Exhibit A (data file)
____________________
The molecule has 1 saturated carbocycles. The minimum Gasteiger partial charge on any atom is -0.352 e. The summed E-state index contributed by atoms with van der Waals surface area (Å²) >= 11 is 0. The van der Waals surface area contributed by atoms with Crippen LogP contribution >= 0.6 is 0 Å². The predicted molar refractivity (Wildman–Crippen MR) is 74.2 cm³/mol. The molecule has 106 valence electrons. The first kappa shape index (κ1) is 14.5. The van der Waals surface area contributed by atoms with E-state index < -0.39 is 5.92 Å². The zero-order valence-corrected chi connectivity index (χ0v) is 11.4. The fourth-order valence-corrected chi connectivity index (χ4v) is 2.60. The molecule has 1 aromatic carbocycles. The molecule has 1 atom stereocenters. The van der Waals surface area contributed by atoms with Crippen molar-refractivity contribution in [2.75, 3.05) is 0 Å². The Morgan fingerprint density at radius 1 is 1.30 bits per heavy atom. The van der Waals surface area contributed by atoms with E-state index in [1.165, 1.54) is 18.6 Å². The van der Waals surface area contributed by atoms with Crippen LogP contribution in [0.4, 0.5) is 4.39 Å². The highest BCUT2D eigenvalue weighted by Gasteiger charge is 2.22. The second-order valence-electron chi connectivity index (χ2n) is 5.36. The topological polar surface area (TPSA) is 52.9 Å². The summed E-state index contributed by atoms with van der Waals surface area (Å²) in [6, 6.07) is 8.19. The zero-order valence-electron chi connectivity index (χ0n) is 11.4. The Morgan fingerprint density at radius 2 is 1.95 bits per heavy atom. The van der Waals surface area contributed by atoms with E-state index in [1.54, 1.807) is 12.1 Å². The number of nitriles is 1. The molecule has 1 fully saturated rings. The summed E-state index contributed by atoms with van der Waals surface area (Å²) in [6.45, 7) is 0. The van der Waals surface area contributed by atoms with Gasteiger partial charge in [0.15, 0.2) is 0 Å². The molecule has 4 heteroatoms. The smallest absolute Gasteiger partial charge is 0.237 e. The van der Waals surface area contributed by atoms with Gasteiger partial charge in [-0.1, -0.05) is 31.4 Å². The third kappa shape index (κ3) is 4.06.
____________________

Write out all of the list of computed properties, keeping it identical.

The molecule has 1 saturated carbocycles. The minimum Gasteiger partial charge on any atom is -0.352 e. The summed E-state index contributed by atoms with van der Waals surface area (Å²) >= 11 is 0. The van der Waals surface area contributed by atoms with Crippen LogP contribution >= 0.6 is 0 Å². The predicted molar refractivity (Wildman–Crippen MR) is 74.2 cm³/mol. The molecule has 106 valence electrons. The first kappa shape index (κ1) is 14.5. The van der Waals surface area contributed by atoms with E-state index < -0.39 is 5.92 Å². The zero-order valence-corrected chi connectivity index (χ0v) is 11.4. The fourth-order valence-corrected chi connectivity index (χ4v) is 2.60. The molecule has 1 aromatic carbocycles. The molecule has 1 atom stereocenters. The van der Waals surface area contributed by atoms with Crippen molar-refractivity contribution in [2.75, 3.05) is 0 Å². The Morgan fingerprint density at radius 1 is 1.30 bits per heavy atom. The van der Waals surface area contributed by atoms with E-state index in [1.165, 1.54) is 18.6 Å². The van der Waals surface area contributed by atoms with Crippen LogP contribution in [0.4, 0.5) is 4.39 Å². The highest BCUT2D eigenvalue weighted by Gasteiger charge is 2.22. The second-order valence-electron chi connectivity index (χ2n) is 5.36. The topological polar surface area (TPSA) is 52.9 Å². The summed E-state index contributed by atoms with van der Waals surface area (Å²) in [6, 6.07) is 8.19. The zero-order valence-electron chi connectivity index (χ0n) is 11.4. The Morgan fingerprint density at radius 2 is 1.95 bits per heavy atom. The van der Waals surface area contributed by atoms with E-state index in [1.54, 1.807) is 12.1 Å². The number of nitriles is 1. The molecule has 1 fully saturated rings. The summed E-state index contributed by atoms with van der Waals surface area (Å²) in [6.45, 7) is 0. The van der Waals surface area contributed by atoms with Gasteiger partial charge in [0.15, 0.2) is 0 Å². The molecule has 4 heteroatoms. The smallest absolute Gasteiger partial charge is 0.237 e. The van der Waals surface area contributed by atoms with Gasteiger partial charge in [-0.1, -0.05) is 31.4 Å². The third kappa shape index (κ3) is 4.06.